Growing Roots, Bearing Fruit

This year we are homeschooling a kindergartener. In typical classrooms we would be teaching our son, at five-almost-six years old, how to read. In reality, from a sensorimotor perspective we started to teach him to read a long time ago.

We read books together.

We visit the library together so he gets an idea of the reading opportunities available.

We bought him a balance bike when he was two-and-a-half years old.  

My son mastered how to ride his balance bike by four years old. In fact he was so good at riding it, he wore it out before he turned five. This spring his cousin took 30 minutes sharing her bike with him, and I received a video of my son riding a bike with pedals, no training wheels. There are specific neurological areas of development that need to occur, and skills that need to be mastered before a child is ready to read. Learning how to ride a bike with pedals, no training wheels, is one of those neurological skills which points to readiness. These are areas as parent-teachers we can and have supported.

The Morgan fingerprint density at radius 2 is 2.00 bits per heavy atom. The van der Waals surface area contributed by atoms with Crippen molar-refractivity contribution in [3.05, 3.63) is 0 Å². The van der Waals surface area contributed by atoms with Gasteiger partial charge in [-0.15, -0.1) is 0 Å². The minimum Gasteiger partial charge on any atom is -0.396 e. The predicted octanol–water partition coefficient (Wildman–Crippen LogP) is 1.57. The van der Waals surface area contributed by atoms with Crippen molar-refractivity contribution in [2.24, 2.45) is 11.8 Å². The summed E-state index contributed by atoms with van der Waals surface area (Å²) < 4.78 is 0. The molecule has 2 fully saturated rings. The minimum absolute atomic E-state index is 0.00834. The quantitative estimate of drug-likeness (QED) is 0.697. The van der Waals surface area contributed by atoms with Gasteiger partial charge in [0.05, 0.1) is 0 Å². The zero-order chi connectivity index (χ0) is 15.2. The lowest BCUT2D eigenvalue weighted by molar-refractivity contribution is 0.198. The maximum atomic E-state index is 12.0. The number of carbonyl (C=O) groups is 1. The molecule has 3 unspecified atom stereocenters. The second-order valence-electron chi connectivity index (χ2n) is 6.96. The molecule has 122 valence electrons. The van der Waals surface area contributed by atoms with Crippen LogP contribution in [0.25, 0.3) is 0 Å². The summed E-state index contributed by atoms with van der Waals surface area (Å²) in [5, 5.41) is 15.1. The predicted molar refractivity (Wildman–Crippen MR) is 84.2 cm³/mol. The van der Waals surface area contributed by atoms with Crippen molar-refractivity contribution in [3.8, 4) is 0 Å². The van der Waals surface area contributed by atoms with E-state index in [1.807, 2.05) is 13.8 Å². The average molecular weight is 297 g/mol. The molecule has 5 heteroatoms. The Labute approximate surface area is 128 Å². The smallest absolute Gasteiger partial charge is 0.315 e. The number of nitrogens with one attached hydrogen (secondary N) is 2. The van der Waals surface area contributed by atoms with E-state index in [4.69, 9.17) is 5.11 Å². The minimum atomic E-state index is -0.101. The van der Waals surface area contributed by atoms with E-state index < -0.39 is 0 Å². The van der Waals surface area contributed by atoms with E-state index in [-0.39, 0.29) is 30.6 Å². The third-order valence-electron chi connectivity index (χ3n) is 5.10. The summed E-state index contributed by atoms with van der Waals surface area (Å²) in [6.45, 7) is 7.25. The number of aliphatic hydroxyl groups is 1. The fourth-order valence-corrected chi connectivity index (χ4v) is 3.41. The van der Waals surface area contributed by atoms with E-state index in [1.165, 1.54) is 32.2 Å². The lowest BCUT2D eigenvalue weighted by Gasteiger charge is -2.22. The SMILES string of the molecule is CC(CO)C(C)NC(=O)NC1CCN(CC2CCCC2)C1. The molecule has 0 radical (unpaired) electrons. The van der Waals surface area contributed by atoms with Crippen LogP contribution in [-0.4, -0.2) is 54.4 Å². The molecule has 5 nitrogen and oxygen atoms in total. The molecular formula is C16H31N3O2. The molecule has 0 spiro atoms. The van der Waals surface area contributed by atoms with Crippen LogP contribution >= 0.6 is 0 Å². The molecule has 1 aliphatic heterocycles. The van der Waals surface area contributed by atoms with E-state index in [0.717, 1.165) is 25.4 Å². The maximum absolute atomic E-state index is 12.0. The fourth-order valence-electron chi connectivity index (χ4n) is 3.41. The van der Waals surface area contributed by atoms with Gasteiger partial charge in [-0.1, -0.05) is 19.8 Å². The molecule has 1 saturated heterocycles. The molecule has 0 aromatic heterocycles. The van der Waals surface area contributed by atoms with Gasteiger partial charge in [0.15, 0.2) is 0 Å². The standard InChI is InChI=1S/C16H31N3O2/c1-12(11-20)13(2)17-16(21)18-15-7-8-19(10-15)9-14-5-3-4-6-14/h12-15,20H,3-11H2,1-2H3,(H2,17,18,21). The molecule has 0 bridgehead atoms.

There is one thing that we are waiting on. My son hasn’t expressed the desire to read yet.

There are many things that I want to try to see if they help him learn to read. I have sensory ideas. I have ideas for learning to read outside. I have ideas for including grandparents, cousins, siblings in learning to read. Until my son is interested in reading, though, I keep finding ways to make reading interesting, and to focus on his sensorimotor development. We are also taking steps to help our younger son start to learn how to read. This spring he started riding his first balance bike.